By Amira S. Badawey

Although Egypt’s oil and gas industry centers on national oil companies (NOC), the government encourages investment by international firms (IOC). Their involvement in the production of petroleum contributes to Egypt’s balance of payments with inflows for foreign direct investment (FDI) to finance projects and revenues from production. Additionally, there are also outflows of foreign exchange used to purchase capital goods and services sourced from abroad, as well as profit remittance. Accordingly, in Egypt’s upstream sector, production continues to be led by global organizations, with some 47 foreign companies involved in 100% of Egypt’s oil and gas production.

Foreign investments in Egypt’s upstream must take the form of a joint venture company (JV) with the Egyptian General Petroleum Corporation (EGPC). Under the terms of a production sharing agreement, which formally manages partners’ relationship for a specific exploration, these public-private JVs share the responsibility of operations, capital allocation, and project risks. While super majors have access to funds, resources, and necessary know-how, why would they choose to enter partnerships with EGPC, beyond the fact that it is a regulatory requirement to operate in Egypt? In other words, are the benefits of creating a JV also shared between both partners?

Capital and Ownership
Considerations for JVs

All petroleum projects are capital intensive, with upstream activities carrying the biggest burden. Partnering with other organizations facilitate the accumulation of capital. Yet, in untested markets, partnering with the government offers additional incentives in recovering capital expenditures and sustaining forex flows.

In Egypt, EGPC does not provide financing for upstream projects. This, in turn, has lead to higher FDIs in the market. Moreover, JVs’ foreign investors receive a larger share of the oil and gas produced in order to offset their capital cost. Additionally, the state has shown willingness to adjust prices paid to purchase IOCs’ equity production in order to remain competitive. In early September 2016, the Egyptian Ministry of Petroleum agreed with Royal Dutch Shell to re-price gas produced in phase 9C from Burulus field to range between $2.5 and $5.88 per thermal unit.

EGPC includes a model production sharing agreement in the company’s bid rounds for new discoveries. As a result, in the pre-JVC stage, foreign investors are made aware of the terms and conditions of the partnership with the Egyptian state. The model agreement clarifies, among other dimensions, timeframes associated with the commencement of commercial production, the relinquishment of concession areas, minimum work and financial obligations, amortization periods, and the disposition of production. Diaa Eldin M. Kassem, Deputy CEO of Production at EGPC, explained that “the JV is only established after the foreign partner completes exploration wells and presents an acceptable Development and Production Plan.” This gives the IOC a chance to assess the viability of the concession under agreement, and to compare the prospective outcome to the costs associated with establishing the JV before deciding to move forward with the partnership.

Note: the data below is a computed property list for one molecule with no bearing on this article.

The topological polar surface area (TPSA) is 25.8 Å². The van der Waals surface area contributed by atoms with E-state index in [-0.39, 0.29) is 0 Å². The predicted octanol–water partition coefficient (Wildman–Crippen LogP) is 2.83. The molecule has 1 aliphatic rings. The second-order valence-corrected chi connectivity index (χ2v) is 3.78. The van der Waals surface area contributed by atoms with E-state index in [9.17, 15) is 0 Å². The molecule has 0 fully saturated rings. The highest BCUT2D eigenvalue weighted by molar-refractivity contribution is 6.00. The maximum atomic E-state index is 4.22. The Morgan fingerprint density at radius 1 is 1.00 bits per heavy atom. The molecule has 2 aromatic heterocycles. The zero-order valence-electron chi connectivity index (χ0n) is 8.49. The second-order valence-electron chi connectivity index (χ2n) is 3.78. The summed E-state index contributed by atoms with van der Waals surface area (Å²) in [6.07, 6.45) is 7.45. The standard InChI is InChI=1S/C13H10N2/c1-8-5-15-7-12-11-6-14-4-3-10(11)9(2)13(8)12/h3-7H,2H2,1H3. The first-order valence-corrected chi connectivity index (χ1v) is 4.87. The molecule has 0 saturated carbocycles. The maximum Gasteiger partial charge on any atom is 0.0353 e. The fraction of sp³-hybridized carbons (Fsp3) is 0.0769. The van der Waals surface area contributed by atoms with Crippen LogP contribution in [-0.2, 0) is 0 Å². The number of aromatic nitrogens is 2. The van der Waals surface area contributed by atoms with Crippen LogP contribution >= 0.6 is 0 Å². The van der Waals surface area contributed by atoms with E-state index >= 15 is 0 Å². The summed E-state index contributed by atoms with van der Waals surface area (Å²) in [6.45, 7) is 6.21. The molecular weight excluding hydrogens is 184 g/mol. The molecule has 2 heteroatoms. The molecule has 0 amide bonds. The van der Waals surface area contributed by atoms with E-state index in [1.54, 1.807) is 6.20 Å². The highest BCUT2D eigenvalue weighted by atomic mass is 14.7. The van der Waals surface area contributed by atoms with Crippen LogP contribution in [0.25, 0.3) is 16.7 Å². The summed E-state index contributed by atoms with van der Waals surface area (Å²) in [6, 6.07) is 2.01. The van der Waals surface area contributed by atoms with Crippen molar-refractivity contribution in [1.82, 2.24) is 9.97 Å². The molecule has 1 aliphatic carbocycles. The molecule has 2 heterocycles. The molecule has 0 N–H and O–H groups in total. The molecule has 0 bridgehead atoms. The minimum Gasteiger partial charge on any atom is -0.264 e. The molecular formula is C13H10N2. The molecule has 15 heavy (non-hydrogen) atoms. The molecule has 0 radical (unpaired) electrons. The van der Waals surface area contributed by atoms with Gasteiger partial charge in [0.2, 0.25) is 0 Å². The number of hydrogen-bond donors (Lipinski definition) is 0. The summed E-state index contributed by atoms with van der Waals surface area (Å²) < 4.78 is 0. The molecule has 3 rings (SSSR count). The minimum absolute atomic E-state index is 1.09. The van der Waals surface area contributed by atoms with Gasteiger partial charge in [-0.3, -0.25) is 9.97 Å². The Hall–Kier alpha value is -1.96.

Moreover, a report published by the Oxford Institute for Energy Studies, under the title Oil in Egypt, Oman, and Syria: Some Macroeconomic Implications, by Randa Alami, stated that a country’s macroeconomics factors play an important role in attracting international financing and creating favorable investment climates. The availability of funds improved when fiscal regimes enhanced the ability to cope with the instability of oil revenues and where financial systems were successfully reformed.

Accordingly, Egypt has been exerting much effort to reaffirm the country’s sovereignty in facing political turmoil and conveying the message that it is safe to do business in the country. Furthermore, the Ministry of Petroleum is working on reforming various aspects of the oil and gas market, starting with the liberalization of the mid-stream sector in the form of the New Gas Law, as well as the privatization of several entities operating in the downstream segment with the launch of initial public offerings for Enppi, MIDOR, and Ethydoc companies, among others. Yet, Kassem firmly declared that Egypt has no plans to cease government involvement in the upstream arena. He added that “without JVs with EGPC, there will be no control.”